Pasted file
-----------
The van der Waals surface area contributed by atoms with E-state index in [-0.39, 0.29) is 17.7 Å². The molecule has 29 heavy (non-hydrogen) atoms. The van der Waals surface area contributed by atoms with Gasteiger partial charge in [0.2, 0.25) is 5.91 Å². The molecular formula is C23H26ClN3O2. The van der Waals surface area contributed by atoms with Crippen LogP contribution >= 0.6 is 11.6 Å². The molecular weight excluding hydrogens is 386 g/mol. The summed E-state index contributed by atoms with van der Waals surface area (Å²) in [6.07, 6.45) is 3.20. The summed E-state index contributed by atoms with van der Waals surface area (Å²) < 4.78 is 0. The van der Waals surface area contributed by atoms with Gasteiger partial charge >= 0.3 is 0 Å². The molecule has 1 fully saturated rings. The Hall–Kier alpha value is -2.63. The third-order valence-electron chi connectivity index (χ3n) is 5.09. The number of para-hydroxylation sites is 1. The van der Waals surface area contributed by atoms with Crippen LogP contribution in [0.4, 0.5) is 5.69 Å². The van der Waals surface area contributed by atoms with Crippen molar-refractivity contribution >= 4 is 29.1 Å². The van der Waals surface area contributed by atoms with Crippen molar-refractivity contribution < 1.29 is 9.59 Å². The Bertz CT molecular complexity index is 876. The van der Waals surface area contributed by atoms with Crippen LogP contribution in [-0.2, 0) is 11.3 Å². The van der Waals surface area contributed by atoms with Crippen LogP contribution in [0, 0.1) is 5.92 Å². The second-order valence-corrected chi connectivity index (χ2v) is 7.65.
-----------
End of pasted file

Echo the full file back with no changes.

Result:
The van der Waals surface area contributed by atoms with E-state index in [-0.39, 0.29) is 17.7 Å². The molecule has 29 heavy (non-hydrogen) atoms. The van der Waals surface area contributed by atoms with Gasteiger partial charge in [0.2, 0.25) is 5.91 Å². The molecular formula is C23H26ClN3O2. The van der Waals surface area contributed by atoms with Crippen LogP contribution >= 0.6 is 11.6 Å². The molecular weight excluding hydrogens is 386 g/mol. The summed E-state index contributed by atoms with van der Waals surface area (Å²) in [6.07, 6.45) is 3.20. The summed E-state index contributed by atoms with van der Waals surface area (Å²) < 4.78 is 0. The van der Waals surface area contributed by atoms with Gasteiger partial charge >= 0.3 is 0 Å². The molecule has 1 fully saturated rings. The Hall–Kier alpha value is -2.63. The third-order valence-electron chi connectivity index (χ3n) is 5.09. The number of para-hydroxylation sites is 1. The van der Waals surface area contributed by atoms with Crippen LogP contribution in [0.4, 0.5) is 5.69 Å². The van der Waals surface area contributed by atoms with Crippen molar-refractivity contribution >= 4 is 29.1 Å². The van der Waals surface area contributed by atoms with Crippen molar-refractivity contribution < 1.29 is 9.59 Å². The Bertz CT molecular complexity index is 876. The van der Waals surface area contributed by atoms with Crippen LogP contribution in [-0.2, 0) is 11.3 Å². The van der Waals surface area contributed by atoms with Crippen LogP contribution in [0, 0.1) is 5.92 Å². The second-order valence-corrected chi connectivity index (χ2v) is 7.65.